How far hence is thy lord, mine honest fellow? First Messenger By this at Dunsmore, marching hitherward. Where is the post that came from Montague? Second Messenger By this at Daintry, with a puissant troop. Now, Montague, sit fast; I seek for thee, That Warwick's bones may keep thine company. But, in the midst of this bright-shining day, I spy a black, suspicious, threatening cloud, That will encounter with our glorious sun, Ere he attain his easeful western bed: I mean, my lords, those powers that the queen Hath raised in Gallia have arrived our coast And, as we hear, march on to fight with us.
The very beams will dry those vapours up, For every cloud engenders not a storm. If she have time to breathe be well assured Her faction will be full as strong as ours. We, having now the best at Barnet field, Will thither straight, for willingness rids way; And, as we march, our strength will be augmented In every county as we go along. Strike up the drum; cry 'Courage! What though the mast be now blown overboard, The cable broke, the holding-anchor lost, And half our sailors swallow'd in the flood? Yet lives our pilot still.
Is't meet that he Should leave the helm and like a fearful lad With tearful eyes add water to the sea And give more strength to that which hath too much, Whiles, in his moan, the ship splits on the rock, Which industry and courage might have saved?
Ah, what a shame! Say Warwick was our anchor; what of that? And Montague our topmost; what of him? Our slaughter'd friends the tackles; what of these? Why, is not Oxford here another anchor? And Somerset another goodly mast? Volume 2 31 Aug Previous Page 1 2 Next Page. Provide feedback about this page. Your recently viewed items and featured recommendations. View or edit your browsing history. Unlimited One-Day Delivery and more. There's a problem loading this menu at the moment.
Get to Know Us. Learn more about Amazon Prime. Please try your request again later. David Waine was born in Newcastle upon Tyne, England, in He is the youngest of three brothers, all of whom went on to become teachers like their father.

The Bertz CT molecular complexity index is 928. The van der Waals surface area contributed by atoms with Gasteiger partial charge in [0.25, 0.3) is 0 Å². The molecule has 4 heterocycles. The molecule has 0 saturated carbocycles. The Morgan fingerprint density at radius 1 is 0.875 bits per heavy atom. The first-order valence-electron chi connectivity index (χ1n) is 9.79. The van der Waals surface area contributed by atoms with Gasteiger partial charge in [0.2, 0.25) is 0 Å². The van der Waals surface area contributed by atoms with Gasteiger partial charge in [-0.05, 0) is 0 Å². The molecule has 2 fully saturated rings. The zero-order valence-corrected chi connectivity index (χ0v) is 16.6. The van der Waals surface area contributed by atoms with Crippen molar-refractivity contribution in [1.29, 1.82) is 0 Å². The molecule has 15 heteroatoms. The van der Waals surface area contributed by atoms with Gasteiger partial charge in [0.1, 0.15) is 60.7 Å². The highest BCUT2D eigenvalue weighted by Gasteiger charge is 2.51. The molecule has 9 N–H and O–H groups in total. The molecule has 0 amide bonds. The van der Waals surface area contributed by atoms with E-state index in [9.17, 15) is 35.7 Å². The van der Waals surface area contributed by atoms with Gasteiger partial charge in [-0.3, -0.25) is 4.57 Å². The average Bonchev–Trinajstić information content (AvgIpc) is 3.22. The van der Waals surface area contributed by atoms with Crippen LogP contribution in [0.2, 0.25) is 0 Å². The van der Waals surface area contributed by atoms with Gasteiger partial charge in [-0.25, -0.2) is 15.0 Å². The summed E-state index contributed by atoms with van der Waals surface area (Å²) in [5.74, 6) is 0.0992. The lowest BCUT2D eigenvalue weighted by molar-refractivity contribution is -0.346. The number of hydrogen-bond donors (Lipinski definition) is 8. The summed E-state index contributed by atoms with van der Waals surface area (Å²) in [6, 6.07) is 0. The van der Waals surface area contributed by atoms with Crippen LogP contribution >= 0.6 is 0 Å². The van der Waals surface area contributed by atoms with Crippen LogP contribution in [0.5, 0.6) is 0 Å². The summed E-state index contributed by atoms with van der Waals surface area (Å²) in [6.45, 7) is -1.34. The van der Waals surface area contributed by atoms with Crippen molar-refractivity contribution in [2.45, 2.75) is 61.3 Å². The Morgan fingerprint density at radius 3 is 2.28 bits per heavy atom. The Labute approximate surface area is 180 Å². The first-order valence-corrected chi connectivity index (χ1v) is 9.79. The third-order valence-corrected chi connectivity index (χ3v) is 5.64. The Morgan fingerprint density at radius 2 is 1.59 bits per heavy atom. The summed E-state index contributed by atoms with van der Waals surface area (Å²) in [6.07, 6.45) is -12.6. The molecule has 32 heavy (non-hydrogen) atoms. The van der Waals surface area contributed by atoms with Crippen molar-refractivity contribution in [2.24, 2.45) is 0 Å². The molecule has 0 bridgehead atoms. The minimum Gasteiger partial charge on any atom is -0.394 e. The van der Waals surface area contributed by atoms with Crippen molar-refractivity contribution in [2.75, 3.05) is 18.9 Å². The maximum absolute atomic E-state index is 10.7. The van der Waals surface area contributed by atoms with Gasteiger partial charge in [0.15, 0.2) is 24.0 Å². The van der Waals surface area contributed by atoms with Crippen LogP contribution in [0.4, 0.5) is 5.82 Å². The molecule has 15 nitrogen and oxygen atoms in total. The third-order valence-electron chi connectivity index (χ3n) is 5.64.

Almighty God, the fountain of all goodness: Of course, before we zoom into the Walker we see Cersei, or the Mad Queen as she is now known, sitting on the Iron Throne and letting out a deep, icy breath. Retrieved 4 February I think all she ever wanted was to be on the Throne. Prevent us, O Lord, in all our doings with thy most gracious favour, and further us with thy continual help; that in all our works begun, continued, and ended in thee, we may glorify thy holy Name, and finally by thy mercy obtain everlasting life; through Jesus Christ our Lord. And will you preserve unto the Bishops and Clergy of England, and to the Churches there committed to their charge, all such rights and privileges, as by law do or shall appertain to them or any of them?
It was during his teaching career that he developed an interest in writing, initially plays, and his adaptation of Shakespeare's 'Macbeth' was performed at the Cockpit Theatre the forerunner of Shakespeare's Globe as part of the Globe Theatre restoration in He took up novel writing after leaving the profession, and his first published work, 'The Planning Officers' appeared in Kindle format in His major works include the two epic fantasy trilogies, 'A King's Head' and 'A Queen's Heart' as well as his series of crime thrillers, the 'Rutter Books': He is also the author of a guide for new writers, 'The Author's Manual' and several short stories.
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When it initially died last year, I transferred all my work to my old back-up PC, which had been running Linux for years, only for it to expire at Christmas. That brought into play another PC, that I had bought a couple of years beforehand to mark exams. It was a cheap, refurbished office job with next to nothing in the way of graphics capability.
I bought it to do exam marking, which is Windows only. When I started to use it as my only machine, its limitatio. Just as I thought I had overcome the issues imposed by the untimely demise of my Mac, another one presents itself. To be precise, Libre Office Writer, my replacement word processor. This is not a condemnation of said program. It is free, after all, and more or less as powerful as the anything but free Microsoft Word. It is just that it and I do not get along particularly well. In its favour, it makes a squeaky clean Html file for turning into an eBook which is something Word never did , but it.
The original cover, with which I was never very happy although it was the best I could manage at the time featured multiple crowns. This one, which shows the Dark Lord, Darank, in profile, is altogether more in keeping with the subject matter and ethos of the book.